The Moslem astronomer Nur al-Din Abu Ishaq al-Bitruji (ca. 1150-1200), also known as Alpetragius, expounded an astronomical system which revived the Eudoxan explanation and denied the Ptolemaic explanation of the anomalous motions of the planets.
Of the life of al-Bitruji virtually nothing is known, though at one point in his work he ascribes the genesis of his theory to the instruction of Ibn Tufayl. The problem faced by al-Bitruji was that faced by all Aristotelians who read Ptolemy's Almagest. Aristotle clearly stated that the planets must move with circular motions and implied that the center of these motions must be identical with the center of the earth; he further desired a mechanism to transfer the motion of the prime mover to the planetary spheres. Ptolemy, on the other hand, while preserving the principle of circular motions (on eccentrics and epicycles), placed the centers of these motions elsewhere than at the center of the earth; for Saturn, Jupiter, Mars, Venus, and Mercury he placed the centers of their uniform motions not at the centers of their respective eccentric deferents but at points called equants.
Eudoxus of Cnidus had already shown that it is theoretically possible to explain the two most obvious anomalies in planetary motion—retrogression and latitude—by means of homocentric spheres. Aristotle, by adding more spheres, converted this system to a mechanical model of the universe (though technical details make it impossible for such a model to yield correct predictions of the retrogressions and latitudes of Mars and Venus). Al-Bitruji followed the suggestion of Ibn Tufayl, as did the latter's other pupil Averroës, and attempted to adjust the Aristotelian solution in such a way that it would correspond to observed reality. The attempt failed owing to the inherent inadequacy of the homocentric system to describe the phenomena.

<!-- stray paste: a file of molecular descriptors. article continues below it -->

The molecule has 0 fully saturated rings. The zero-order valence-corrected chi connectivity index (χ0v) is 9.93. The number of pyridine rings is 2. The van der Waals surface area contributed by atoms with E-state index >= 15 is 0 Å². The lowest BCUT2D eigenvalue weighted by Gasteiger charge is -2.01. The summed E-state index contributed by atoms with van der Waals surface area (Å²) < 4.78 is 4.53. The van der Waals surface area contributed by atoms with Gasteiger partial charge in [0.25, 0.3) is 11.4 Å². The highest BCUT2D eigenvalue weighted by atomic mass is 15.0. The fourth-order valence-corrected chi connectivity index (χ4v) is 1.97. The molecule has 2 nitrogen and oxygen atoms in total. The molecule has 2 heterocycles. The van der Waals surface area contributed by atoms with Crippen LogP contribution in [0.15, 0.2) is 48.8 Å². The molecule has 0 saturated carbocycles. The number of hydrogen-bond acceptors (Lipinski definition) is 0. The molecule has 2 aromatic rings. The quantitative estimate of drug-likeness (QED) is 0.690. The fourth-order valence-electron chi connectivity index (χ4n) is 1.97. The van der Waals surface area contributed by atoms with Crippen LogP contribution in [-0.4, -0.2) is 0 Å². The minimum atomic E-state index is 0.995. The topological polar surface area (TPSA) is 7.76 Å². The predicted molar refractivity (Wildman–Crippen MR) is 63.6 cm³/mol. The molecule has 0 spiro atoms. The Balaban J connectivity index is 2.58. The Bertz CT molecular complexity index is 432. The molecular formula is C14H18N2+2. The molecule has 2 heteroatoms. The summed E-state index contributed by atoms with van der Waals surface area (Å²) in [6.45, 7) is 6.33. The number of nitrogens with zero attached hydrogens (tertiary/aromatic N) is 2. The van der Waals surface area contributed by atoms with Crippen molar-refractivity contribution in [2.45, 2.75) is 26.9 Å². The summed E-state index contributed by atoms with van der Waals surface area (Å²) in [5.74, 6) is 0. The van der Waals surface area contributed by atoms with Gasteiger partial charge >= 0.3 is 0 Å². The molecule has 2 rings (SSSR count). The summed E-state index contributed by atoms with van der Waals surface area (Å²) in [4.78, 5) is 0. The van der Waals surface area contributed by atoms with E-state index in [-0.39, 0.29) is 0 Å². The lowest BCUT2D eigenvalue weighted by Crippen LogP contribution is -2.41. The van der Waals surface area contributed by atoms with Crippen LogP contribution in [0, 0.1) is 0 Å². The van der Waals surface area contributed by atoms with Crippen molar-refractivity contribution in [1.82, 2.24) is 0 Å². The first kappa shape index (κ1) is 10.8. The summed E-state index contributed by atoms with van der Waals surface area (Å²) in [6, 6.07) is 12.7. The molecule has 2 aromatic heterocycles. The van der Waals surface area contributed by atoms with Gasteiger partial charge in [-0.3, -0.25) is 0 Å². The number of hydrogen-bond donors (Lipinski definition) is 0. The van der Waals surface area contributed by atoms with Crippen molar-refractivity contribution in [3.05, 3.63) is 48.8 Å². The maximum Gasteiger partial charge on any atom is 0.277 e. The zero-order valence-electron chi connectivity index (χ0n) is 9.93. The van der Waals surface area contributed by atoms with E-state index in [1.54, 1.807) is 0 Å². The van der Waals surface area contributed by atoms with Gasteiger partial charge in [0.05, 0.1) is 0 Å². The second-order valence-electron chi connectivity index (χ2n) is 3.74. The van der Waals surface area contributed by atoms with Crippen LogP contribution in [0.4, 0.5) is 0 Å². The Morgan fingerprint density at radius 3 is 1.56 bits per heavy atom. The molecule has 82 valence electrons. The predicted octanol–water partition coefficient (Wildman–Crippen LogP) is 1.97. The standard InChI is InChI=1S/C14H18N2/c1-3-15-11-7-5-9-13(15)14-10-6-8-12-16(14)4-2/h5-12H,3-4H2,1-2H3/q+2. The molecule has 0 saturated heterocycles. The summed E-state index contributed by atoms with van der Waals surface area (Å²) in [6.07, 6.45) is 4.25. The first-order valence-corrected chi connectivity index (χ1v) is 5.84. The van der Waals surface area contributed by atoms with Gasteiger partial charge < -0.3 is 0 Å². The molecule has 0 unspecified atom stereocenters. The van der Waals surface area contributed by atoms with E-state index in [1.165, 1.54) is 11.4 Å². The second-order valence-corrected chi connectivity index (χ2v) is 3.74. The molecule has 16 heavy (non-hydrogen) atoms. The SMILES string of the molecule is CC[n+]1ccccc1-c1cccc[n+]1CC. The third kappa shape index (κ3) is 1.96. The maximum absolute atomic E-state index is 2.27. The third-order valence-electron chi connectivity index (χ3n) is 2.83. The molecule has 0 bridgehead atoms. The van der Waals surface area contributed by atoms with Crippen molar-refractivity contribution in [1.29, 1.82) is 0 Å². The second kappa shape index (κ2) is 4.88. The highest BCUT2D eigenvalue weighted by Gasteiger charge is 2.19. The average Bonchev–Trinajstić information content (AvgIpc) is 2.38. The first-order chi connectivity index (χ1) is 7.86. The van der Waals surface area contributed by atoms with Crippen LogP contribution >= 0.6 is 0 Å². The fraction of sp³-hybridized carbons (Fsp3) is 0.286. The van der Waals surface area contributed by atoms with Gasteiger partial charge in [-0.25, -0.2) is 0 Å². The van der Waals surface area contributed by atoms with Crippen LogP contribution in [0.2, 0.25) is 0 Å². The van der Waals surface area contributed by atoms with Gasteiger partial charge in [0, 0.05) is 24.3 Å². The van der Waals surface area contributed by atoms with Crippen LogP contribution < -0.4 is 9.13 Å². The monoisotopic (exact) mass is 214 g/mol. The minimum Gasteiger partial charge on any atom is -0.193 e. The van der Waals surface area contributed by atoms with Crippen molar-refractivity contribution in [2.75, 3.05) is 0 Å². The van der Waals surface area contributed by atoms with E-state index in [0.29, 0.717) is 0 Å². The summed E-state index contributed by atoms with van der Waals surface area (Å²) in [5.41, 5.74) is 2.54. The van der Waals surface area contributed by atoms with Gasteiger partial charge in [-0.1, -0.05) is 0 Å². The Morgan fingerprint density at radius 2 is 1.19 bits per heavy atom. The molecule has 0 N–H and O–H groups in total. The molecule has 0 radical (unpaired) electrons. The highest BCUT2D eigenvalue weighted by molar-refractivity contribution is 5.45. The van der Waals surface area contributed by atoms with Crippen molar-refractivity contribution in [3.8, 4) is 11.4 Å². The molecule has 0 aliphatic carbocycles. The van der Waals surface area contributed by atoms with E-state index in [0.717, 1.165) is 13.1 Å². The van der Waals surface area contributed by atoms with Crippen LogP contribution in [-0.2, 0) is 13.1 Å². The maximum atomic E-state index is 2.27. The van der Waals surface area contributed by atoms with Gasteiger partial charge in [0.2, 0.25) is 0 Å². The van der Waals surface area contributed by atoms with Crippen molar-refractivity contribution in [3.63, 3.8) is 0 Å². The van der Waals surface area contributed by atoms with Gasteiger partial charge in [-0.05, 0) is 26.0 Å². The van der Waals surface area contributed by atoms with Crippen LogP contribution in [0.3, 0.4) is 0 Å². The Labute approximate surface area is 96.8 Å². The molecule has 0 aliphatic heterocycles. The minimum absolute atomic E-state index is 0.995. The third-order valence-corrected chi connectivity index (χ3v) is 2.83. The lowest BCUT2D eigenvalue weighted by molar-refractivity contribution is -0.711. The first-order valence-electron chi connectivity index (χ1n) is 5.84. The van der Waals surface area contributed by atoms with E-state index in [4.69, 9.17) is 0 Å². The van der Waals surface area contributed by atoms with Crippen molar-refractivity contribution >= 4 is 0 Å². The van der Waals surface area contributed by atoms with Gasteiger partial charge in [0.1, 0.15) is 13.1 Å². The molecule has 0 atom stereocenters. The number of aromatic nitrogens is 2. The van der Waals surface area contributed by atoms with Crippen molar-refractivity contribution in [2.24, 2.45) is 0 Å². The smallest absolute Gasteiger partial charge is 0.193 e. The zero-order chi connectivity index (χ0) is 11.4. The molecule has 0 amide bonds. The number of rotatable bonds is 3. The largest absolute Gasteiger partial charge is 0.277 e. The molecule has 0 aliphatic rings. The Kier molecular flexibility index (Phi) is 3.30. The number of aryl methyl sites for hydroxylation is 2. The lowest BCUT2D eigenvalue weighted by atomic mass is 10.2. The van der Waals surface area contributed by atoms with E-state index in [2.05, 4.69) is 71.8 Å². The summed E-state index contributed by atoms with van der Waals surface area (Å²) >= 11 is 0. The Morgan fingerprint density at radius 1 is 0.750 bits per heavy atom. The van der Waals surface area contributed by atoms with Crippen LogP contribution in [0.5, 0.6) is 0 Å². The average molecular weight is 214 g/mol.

Further Reading on Nur al-Din Abu Ishaq al-Bitruji
Volume 2 of George Sarton, Introduction to the History of Science (3 vols., 1927-1947), contains a brief biography of al-Bitruji. See also Philip K. Hitti, History of the Arabs from the Earliest Times to the Present (1937; 10th ed. 1970), and Gérard de Vaucouleurs, Discovery of the Universe: An Outline of the History of Astronomy from the Origins to 1956 (trans. 1957).